At most universities across Thailand, transgender students often face obstacles presenting as the gender they identify as. In most cases, the university does not have a written rule on transgender students’ uniforms, often specifying only the requirements for “male” and “female” uniforms. In certain disciplines, such as education or medical sciences, transgender students are often completely barred from expressing their identity, while the authorities cite professional ethics as the reason for denying their rights. In January this year, a student from the Faculty of Education of Chulalongkorn University submitted a complaint with the Committee on Consideration of Unfair Gender Discrimination, after the Faculty Board of Administrators overturned her request to wear the university uniform for female students, ordering her to dress as a male or face extreme penalties. She also filed a complaint against a special instructor who is known among students for being openly transphobic, whose negative comments she has had to endure. Her case is now being considered by the Committee.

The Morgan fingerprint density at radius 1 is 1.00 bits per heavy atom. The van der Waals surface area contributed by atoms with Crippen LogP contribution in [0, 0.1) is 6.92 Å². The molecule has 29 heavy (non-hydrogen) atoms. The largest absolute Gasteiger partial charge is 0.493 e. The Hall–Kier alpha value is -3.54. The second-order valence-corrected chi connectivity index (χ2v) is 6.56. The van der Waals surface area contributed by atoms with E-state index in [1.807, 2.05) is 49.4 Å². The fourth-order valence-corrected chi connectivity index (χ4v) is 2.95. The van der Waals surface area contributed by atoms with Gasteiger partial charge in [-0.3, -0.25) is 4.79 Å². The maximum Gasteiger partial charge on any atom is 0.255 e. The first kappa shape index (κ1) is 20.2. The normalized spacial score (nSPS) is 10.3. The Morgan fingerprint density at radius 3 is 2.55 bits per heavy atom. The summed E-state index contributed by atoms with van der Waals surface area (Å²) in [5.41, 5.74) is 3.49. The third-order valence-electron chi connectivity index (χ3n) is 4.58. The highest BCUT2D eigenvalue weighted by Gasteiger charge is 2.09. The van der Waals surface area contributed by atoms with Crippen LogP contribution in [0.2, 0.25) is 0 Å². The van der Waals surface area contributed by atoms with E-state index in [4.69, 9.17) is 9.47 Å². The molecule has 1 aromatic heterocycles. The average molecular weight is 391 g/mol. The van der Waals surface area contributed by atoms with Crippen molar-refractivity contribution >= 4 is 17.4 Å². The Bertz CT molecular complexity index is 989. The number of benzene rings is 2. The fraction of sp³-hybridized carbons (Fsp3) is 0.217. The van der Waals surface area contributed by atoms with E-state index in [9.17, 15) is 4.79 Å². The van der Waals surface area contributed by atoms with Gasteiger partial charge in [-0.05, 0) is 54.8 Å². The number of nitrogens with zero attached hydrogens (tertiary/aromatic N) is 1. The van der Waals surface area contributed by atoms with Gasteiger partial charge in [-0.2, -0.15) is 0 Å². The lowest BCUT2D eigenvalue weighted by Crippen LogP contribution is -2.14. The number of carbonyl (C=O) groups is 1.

At other, more permissive, institutions, students may be allowed to dress according to their identity on a day-to-day basis, but must make a formal request to do so on their graduation day, a lengthy process requiring a large amount of paperwork. At the Faculty of Arts, Chulalongkorn University, for example, the Faculty has no issue with what a transgender student wears on a day-to-day basis, but requires the submission of a formal request accompanied by a medical certificate which says that the student has a “gender identity disorder” if a he or she wishes to dress according to their identity on their graduation day. This is despite the fact that being transgender is no longer classified as a disorder in the World Health Organization’s 11th revision of the International Classification of Diseases (ICD11).